The four-floor pile also has brand-new everything in terms of appliances, flooring, windows, etc., plus a real emphasis on suburban-esque space. There is the potential for five bedrooms, for one thing, and four full bathrooms.
As perhaps expected, that sum buys quite a few flourishes, including four large bedrooms, said in-ground pool, a two-car garage, and a bonus room on the third floor for offices or whatnot. Still, this spread is not Arlington’s most expensive right now.
The spread comes with flourishes such as a walkout roof deck with an outdoor fireplace; an exterior of red cedar, copper, stone, and concrete; and 6-foot windows just in case things aren’t airy enough.
It’s one of the highest hurdles for homeownership in the region, if not the highest: the downpayment. What does 20 percent of a house's asking price run you on average in Arlington, Belmont, Malden, Medford, and elsewhere?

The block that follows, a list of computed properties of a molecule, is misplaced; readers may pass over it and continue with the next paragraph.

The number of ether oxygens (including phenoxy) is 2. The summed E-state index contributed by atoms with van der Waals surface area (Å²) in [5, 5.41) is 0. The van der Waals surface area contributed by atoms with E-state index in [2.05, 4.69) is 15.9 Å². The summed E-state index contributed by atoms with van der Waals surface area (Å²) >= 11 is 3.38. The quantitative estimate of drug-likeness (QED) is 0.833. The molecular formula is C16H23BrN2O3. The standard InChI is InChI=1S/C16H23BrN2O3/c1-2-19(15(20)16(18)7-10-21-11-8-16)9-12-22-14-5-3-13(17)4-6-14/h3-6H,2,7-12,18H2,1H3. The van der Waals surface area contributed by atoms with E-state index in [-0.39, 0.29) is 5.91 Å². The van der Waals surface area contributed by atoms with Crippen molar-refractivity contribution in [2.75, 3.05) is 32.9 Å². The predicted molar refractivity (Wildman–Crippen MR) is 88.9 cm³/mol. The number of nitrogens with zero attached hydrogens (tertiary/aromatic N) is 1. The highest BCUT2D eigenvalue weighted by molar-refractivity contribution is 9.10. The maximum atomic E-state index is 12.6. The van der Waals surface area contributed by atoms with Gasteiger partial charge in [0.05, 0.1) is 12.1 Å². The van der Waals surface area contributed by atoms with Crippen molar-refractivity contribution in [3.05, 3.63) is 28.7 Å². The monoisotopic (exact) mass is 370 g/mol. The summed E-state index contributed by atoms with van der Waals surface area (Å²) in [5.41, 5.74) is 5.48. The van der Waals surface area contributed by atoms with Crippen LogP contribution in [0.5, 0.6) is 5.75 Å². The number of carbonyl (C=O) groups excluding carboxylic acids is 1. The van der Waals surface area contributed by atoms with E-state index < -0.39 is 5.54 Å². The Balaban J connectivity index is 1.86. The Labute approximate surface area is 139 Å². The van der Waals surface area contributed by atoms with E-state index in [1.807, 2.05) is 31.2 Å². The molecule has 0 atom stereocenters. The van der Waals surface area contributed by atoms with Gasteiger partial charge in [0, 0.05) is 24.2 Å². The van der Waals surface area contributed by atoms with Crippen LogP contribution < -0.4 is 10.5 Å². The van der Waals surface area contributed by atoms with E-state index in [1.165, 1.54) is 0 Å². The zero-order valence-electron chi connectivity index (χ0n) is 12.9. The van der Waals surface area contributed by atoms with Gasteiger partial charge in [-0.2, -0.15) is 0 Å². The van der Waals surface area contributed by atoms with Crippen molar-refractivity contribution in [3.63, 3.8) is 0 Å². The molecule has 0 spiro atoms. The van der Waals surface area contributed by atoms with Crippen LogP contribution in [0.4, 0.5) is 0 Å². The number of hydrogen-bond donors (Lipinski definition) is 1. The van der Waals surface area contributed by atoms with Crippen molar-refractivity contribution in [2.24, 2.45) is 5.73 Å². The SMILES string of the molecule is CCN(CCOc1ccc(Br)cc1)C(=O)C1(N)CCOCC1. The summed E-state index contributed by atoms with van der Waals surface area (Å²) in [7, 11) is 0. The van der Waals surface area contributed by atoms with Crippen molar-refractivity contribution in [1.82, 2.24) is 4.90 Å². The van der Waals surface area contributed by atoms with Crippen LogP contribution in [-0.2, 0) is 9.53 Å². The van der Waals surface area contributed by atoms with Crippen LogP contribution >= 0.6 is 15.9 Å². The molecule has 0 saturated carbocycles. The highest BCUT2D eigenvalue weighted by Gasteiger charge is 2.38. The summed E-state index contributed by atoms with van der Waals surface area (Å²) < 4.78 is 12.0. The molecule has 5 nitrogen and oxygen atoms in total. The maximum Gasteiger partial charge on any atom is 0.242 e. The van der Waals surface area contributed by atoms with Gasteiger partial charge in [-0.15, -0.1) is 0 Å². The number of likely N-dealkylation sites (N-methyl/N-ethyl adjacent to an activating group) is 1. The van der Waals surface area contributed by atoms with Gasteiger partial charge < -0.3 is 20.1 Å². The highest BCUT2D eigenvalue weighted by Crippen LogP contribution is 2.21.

The 4,676-square-foot house at 129 Lake Street in East Arlington recently slashed its asking price $100K. The new $1,399,000 still makes the 7-BR spread dating from 1885 the town’s most expensive home for sale.
The smallest condos for sale in Arlington, Chelsea, Medford, and Somerville range from $258 to $858 a square foot, according to a new analysis. Many of these tiny homes, too, are bigger than smaller units found in Boston and Cambridge.
The average asking price for a house in Arlington in August is $324, according to a new analysis. That puts the town of about 43,000 west of Cambridge and Somerville about equal house-price-wise to Jamaica Plain in Boston.
Somerville, Cambridge, Medford, and Brookline all outpaced the rise in Boston proper, though the city saw a double-digit gain. In areas such as Chelsea and Arlington, the rises were more modest, but rises nonetheless.